This book was the one Christmas present I asked for. I’d been dying to read it for ages because (full disclosure) I ‘know’ the author from online from way back when we were both teenagers, and I wanted to buy it to support her (and also because I couldn’t get it through my local library). Well, through the vagaries of online shopping, it only just came into my hands. Even though I live in Europe, my husband had gone for the American edition and I’m so glad he did. The cover is lovely and the edges are rough-cut, so it’s a real treat for someone who normally reads ebooks. I mean, are hardcovers usually this beautiful? But if the physical trappings are lovely, they cannot even hold a candle to the quiet, sorrowful beauty of this book.
The story revolves around two sisters, Evelyn and Philippa, and what happens after they return from a mysterious other world–how they try to put their lives back together when they are used to the extraordinary. It is impossible to talk about this book without talking about C.S. Lewis’ The Lion, the Witch, and the Wardrobe (more on this later). Evelyn is a ‘Lucy’ who struggles to fit back into the ordinary world, and Philippa is a ‘Susan’ who has to pick up the pieces, knowing she never truly belonged to the other world.
More than anything, this book is for everyone who read The Last Battle and thought that Susan had been treated shamefully.
A Light Between Worlds is YA, and I understand why–it is about two young woman struggling to find themselves and who they truly are. There are sweet romances over toffees and sandwiches, chaste kisses that hold the promise of something more but that never quite get to that point. But do not be fooled–this is a deeply, profoundly sad book (and there are some scenes that are probably not suitable for younger readers, as Weymouth herself is careful to say). It is hauntingly beautiful in its sorrow and in the sense of loss that pervades both Evelyn and Philippa’s stories. Weymouth’s prose is gorgeous. It is not often that I really notice beautiful prose when I read, but Weymouth’s really shines, especially in Evelyn’s chapters.
I have said that it is impossible to avoid the Narnia connotations, and I am sure that is intentional. I’ve also seen reviews that call Weymouth’s ‘The Woodlands’ a pale imitation of Narnia. But I think those reviewers are missing the point. The scenes set in The Woodlands, which are guarded by a noble stag instead of a lion, are told as flashbacks, and this is for a reason. The only point of these scenes, which appear only in the first half of the book and from Evelyn’s perspective, are to show what the characters have been through only to illuminate how they feel upon their return to the ‘real world’. They are also to show the depth of Evelyn’s longing for the world she has left behind. These flashbacks are never meant to be a retelling of Narnia, but they still manage to offer a compelling narrative for these characters. Narnia is so beloved by many, a part of so many childhoods, that to seek to ‘reboot’ it would be folly. Wisely, Weymouth doesn’t try to top that world-building, merely to invoke it, although the narrative she tells within that world is different enough to set it apart.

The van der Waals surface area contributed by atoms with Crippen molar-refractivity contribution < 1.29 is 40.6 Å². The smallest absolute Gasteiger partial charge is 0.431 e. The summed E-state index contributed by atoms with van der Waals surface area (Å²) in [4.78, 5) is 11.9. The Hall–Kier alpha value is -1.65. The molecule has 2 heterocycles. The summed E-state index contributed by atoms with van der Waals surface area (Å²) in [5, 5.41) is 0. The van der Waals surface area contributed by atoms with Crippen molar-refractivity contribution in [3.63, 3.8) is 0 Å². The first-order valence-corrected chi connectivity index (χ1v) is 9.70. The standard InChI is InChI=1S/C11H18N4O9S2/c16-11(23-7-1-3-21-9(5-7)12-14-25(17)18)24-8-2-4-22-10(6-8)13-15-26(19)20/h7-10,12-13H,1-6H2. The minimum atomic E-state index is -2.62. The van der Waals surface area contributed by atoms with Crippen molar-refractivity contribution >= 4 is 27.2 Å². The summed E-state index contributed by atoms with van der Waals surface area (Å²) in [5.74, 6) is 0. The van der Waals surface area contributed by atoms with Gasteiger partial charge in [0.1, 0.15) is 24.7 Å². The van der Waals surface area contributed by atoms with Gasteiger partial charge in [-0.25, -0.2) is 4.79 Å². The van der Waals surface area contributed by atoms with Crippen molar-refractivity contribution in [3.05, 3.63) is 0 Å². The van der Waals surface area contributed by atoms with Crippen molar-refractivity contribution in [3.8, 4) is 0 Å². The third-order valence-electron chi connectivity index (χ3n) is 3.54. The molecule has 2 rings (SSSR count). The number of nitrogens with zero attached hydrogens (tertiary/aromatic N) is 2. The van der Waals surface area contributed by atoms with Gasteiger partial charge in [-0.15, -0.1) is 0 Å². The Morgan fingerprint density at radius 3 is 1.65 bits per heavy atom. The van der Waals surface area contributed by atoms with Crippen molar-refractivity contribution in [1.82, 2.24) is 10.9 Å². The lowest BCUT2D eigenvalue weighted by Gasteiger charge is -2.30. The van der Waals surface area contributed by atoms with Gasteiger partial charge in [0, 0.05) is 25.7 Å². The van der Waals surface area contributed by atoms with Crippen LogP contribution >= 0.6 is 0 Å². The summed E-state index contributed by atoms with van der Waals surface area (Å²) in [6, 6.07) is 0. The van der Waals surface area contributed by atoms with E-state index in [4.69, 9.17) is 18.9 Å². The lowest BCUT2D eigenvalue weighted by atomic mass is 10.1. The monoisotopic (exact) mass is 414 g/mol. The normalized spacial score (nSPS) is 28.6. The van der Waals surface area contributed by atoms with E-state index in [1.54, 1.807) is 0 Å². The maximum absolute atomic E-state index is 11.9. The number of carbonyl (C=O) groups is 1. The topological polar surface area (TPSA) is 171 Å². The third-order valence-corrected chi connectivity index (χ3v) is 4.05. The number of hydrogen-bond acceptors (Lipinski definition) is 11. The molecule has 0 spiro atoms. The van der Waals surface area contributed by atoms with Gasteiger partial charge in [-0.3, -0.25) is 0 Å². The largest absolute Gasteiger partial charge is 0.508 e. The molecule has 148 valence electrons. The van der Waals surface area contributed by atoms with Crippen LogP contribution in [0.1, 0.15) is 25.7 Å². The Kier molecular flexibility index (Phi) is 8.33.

Philippa is absent from the first half of the story except for these flashback scenes; at first, we only know her from her sister’s perspective. It is only later that we see her own struggles, the depths of her guilt and her sorrow. She runs from those memories across an ocean, but I do not think it coincidence that Weymouth has Philippa attend university in New Hampshire. That is my home state, and I know that if you were trying to run away from the memories of forests, New Hampshire would be the last place you would choose. It is never stated, I don’t think even really hinted at, in the novel, but I think that Philippa’s sojourn to New Hampshire was her own way of trying to find The Woodlands in the real world, in a different way than Evelyn tries.
If you are looking for epic fantasy, or for the struggle of good versus evil that Narnia was all about, this is not that–as I have said, it does not try to be a rehash of Narnia. This is a quiet book, and for that I am utterly grateful. Most of the plot takes place over tea or sandwiches, or in the sharing of toffees on a train, or in gardens. The plot unfolds through conversations, the sharing of little pieces of one’s soul. I wept through most of this book, not only because it was sad, but also because it was beautiful. One scene set in a farmhouse kitchen, where Evelyn meets the family of her friend Tom, first broke me down, and I am not even sure why. But it was a cathartic experience, one that lingers, and I am thankful for it.